Tom Bakk says he prefers working in the Minnesota Senate, and has turned down requests that he challenge rookie U.S. Rep. Chip Cravaack in next year’s election.
“In recent months, I have been overwhelmed by the numerous phone calls, letters and emails I have received from citizens encouraging me to run for Congress,” Bakk wrote to editors. “It’s clear that many in the 8th District are frustrated with the partisan gridlock that has gripped Washington since the last election, and are eager for a new direction – and new representation – in Congress.”
However, he wrote, the best way he can serve is to remain in the state Legislature “and continue my work as the leader of the Minnesota Senate DFL caucus.”
Bakk attacked Minnesota Republicans, accusing them both of shutting down state government and forcing property tax increases. That likely is a preview of 2012 Democratic-Farmer-Labor campaigns.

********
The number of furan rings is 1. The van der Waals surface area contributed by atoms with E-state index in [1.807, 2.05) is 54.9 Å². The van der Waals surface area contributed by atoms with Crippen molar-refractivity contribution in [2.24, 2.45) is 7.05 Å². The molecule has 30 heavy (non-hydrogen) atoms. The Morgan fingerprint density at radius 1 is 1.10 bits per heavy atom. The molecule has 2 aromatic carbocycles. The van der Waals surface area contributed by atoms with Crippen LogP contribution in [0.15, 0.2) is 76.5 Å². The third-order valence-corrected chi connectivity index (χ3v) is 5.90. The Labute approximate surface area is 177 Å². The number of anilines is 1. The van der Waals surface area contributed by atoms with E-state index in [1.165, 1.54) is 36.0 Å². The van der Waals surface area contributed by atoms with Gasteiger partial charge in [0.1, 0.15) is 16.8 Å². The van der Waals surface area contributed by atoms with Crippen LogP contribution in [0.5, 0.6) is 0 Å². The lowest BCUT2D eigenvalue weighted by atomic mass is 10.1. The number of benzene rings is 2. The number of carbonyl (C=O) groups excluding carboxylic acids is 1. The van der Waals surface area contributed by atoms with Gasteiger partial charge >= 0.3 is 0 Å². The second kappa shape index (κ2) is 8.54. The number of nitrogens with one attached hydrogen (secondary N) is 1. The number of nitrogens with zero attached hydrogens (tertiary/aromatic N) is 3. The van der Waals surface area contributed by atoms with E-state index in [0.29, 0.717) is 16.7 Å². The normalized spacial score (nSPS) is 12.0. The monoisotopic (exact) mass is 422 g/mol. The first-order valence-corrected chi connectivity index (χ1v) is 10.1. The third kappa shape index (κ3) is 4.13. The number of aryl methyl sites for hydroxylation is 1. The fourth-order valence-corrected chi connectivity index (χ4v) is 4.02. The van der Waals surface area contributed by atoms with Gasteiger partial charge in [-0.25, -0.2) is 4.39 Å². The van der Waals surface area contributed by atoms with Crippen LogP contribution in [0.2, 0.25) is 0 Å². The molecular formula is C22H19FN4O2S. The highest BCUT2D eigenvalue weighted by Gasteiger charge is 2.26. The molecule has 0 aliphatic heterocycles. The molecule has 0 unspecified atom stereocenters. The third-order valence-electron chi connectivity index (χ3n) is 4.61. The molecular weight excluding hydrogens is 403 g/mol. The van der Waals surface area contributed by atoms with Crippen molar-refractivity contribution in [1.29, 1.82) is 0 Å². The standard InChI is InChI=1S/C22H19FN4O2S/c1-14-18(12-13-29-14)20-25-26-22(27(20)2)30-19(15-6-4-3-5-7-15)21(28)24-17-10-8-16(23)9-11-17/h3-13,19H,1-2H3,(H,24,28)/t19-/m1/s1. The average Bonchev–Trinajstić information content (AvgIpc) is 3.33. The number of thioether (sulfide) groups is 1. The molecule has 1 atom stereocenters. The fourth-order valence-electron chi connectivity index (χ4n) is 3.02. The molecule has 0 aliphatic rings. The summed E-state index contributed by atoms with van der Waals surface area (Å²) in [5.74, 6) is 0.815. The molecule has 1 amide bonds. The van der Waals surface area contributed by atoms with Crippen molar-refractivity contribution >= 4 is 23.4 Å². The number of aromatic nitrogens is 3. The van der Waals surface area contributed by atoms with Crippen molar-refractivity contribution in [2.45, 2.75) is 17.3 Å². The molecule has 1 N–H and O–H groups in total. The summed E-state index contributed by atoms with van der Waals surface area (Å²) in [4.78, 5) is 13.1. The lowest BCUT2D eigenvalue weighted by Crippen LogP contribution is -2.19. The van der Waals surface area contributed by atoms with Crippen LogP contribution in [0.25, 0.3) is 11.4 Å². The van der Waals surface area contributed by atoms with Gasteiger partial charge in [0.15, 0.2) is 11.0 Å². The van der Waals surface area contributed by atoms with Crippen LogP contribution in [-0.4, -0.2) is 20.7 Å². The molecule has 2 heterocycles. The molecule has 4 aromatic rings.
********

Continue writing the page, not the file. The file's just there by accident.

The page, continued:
All legislative and U.S. House seats are up next year, and there will be less than the normal amount of time for candidates to campaign because new district lines may not be drawn until late this year or early next year.
Planning a run for the U.S. House is especially difficult. Bakk, Cravaack and other potential candidates have no idea what district they will end up in since a court panel likely will decide on new district lines after they need to begin campaigns.
There has been talk, for instance, that one possibility is that all of northern Minnesota, from east to west, could be in one district. That could put Bakk’s home near Cook in the same district of incumbent U.S. Rep. Collin Peterson of Detroit Lakes, but leave out Cravaack, a Lindstrom Republican who lives far enough south of Duluth that he could be in a different district once the new lines are drawn.
Clark, meanwhile, bought a Duluth condominium so she could run against Cravaack, even though it is possible that her St. Cloud home could end up being in Cravaack’s new district while Duluth isn’t.